Earlier this year, the United States Supreme Court, in Campbell-Ewald Co. v. Gomez, applied contract principles to hold that an unaccepted Rule 68 offer of judgment did not moot an individual’s claims or class or collective actions claims. The Court reasoned that an unaccepted offer remained a mere proposal with no binding effect on either party. However, the Court still has employers guessing.
In April 2013, in Genesis Healthcare Corp. v. Symczyk, the U.S. Supreme Court was faced with a Rule 68 offer of judgment rejected before the plaintiff filed a motion for conditional certification in a putative FLSA collective action. The Court assumed that the Rule 68 offer mooted the individual’s claims, and then held that, absent a plaintiff with a live individual case (and absent any claimants opting in), the action could not be maintained. This left open the question of whether a Rule 68 offer really can moot an individual’s FLSA action. It also begged the question of what happens in a Rule 23 class action.
The Supreme Court attempted to answer these questions in January 2016 in Campbell-Ewald Co. v. Gomez. The court was faced with a rejected offer of judgment in a Rule 23 class action. The majority applied contract principles to hold that a rejected offer is merely a proposal with no binding effect on either party. Therefore the parties remained adverse and the individual claims were not mooted by the rejected offer. Thus, the class could also proceed.
The Court in Gomez left open two critical questions.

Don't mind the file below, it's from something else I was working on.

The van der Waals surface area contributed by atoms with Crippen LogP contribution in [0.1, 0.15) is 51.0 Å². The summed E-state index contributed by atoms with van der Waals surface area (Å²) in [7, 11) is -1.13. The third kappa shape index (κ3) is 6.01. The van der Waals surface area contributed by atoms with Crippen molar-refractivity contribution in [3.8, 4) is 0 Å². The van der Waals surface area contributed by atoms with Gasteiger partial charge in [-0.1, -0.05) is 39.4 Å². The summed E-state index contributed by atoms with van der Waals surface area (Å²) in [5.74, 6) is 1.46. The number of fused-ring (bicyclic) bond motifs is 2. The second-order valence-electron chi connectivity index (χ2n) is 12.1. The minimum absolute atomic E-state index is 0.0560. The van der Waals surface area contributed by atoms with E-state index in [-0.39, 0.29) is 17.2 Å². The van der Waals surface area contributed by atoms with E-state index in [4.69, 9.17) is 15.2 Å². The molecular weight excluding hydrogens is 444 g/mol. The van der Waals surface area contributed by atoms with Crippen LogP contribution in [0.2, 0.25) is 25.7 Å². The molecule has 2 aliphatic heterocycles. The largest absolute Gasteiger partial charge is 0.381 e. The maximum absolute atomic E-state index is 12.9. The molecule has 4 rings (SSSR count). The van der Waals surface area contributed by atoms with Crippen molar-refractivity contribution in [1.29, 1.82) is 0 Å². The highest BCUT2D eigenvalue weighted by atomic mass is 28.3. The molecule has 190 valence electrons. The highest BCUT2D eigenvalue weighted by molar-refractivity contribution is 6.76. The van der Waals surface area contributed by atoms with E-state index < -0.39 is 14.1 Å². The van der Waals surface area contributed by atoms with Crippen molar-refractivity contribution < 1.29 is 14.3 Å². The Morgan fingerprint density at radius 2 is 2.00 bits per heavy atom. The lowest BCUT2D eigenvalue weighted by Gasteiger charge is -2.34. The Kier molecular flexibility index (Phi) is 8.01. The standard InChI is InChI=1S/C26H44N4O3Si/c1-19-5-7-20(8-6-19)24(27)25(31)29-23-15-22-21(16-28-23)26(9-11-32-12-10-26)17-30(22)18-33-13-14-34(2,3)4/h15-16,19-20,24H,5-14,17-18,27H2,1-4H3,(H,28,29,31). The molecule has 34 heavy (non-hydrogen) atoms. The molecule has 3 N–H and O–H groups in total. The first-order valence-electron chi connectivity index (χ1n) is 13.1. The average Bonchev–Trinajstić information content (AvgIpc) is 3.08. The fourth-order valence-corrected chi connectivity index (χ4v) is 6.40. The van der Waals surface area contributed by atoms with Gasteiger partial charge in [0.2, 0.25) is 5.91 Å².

- Would the result be different if a defendant deposits the full amount of a plaintiff’s individual claim in an account payable to the plaintiff, and the court then enters judgment for the plaintiff in that amount?
- If the individual’s claims were so mooted, what about Rule 23 class claims?
Since Gomez, employers have tried a number of different ways to moot individual claims, and thereby moot Rule 23 claims. Such efforts have included requesting permission under Rule 67 to deposit the amount of an earlier Rule 68 offer into the court’s registry, delivering a certified check and making an offer to deposit funds with the court, depositing money into an escrow account for the plaintiff’s benefit, and tendering a simple check. District courts’ reactions are all over the board. Some have held that these actions are still insufficient to moot even an individual’s claim because the conduct is still a mere offer or because the plaintiff must be provided, under Gomez, “a fair opportunity to show that certification is warranted.” Some, courts, however, have mooted individual claims and even expanded Genesis to moot Rule 23 actions.
Employers seeking to utilize Rule 68 to moot claims should survey cases in the applicable jurisdiction, but they still may be left guessing about the appropriate procedure and outcome. Cutting off putative class and collective actions early through Rule 68 is not as clear as it used to be, if it ever was, in many jurisdictions. The future of Rule 68 offers may very well depend on the future composition of our Supreme Court bench.